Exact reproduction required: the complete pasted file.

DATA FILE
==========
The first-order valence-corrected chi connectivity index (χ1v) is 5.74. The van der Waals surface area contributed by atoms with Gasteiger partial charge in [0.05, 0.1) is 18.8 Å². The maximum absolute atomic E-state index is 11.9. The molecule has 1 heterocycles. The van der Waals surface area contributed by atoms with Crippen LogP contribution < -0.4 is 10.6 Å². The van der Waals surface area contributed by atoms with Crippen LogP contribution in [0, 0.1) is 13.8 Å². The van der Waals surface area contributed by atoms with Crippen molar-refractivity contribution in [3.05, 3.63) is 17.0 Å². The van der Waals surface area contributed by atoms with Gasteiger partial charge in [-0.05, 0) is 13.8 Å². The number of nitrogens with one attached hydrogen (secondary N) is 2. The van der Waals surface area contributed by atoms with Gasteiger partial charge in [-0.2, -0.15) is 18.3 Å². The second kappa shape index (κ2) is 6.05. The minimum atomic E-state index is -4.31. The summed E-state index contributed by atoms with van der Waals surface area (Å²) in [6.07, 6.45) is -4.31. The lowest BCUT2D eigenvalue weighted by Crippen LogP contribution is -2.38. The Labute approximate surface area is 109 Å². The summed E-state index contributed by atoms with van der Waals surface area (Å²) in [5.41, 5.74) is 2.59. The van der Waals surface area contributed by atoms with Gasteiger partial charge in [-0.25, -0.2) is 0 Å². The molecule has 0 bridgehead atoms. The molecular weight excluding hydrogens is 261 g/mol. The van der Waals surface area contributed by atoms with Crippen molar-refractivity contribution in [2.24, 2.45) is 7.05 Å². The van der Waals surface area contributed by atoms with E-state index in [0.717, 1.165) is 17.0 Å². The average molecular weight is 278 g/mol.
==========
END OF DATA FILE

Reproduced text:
The first-order valence-corrected chi connectivity index (χ1v) is 5.74. The van der Waals surface area contributed by atoms with Gasteiger partial charge in [0.05, 0.1) is 18.8 Å². The maximum absolute atomic E-state index is 11.9. The molecule has 1 heterocycles. The van der Waals surface area contributed by atoms with Crippen LogP contribution < -0.4 is 10.6 Å². The van der Waals surface area contributed by atoms with Crippen LogP contribution in [0, 0.1) is 13.8 Å². The van der Waals surface area contributed by atoms with Crippen molar-refractivity contribution in [3.05, 3.63) is 17.0 Å². The van der Waals surface area contributed by atoms with Gasteiger partial charge in [-0.05, 0) is 13.8 Å². The number of nitrogens with one attached hydrogen (secondary N) is 2. The van der Waals surface area contributed by atoms with Gasteiger partial charge in [-0.2, -0.15) is 18.3 Å². The second kappa shape index (κ2) is 6.05. The minimum atomic E-state index is -4.31. The summed E-state index contributed by atoms with van der Waals surface area (Å²) in [6.07, 6.45) is -4.31. The lowest BCUT2D eigenvalue weighted by Crippen LogP contribution is -2.38. The Labute approximate surface area is 109 Å². The summed E-state index contributed by atoms with van der Waals surface area (Å²) in [5.41, 5.74) is 2.59. The van der Waals surface area contributed by atoms with Gasteiger partial charge in [-0.25, -0.2) is 0 Å². The molecule has 0 bridgehead atoms. The molecular weight excluding hydrogens is 261 g/mol. The van der Waals surface area contributed by atoms with Crippen molar-refractivity contribution in [2.24, 2.45) is 7.05 Å². The van der Waals surface area contributed by atoms with E-state index in [0.717, 1.165) is 17.0 Å². The average molecular weight is 278 g/mol.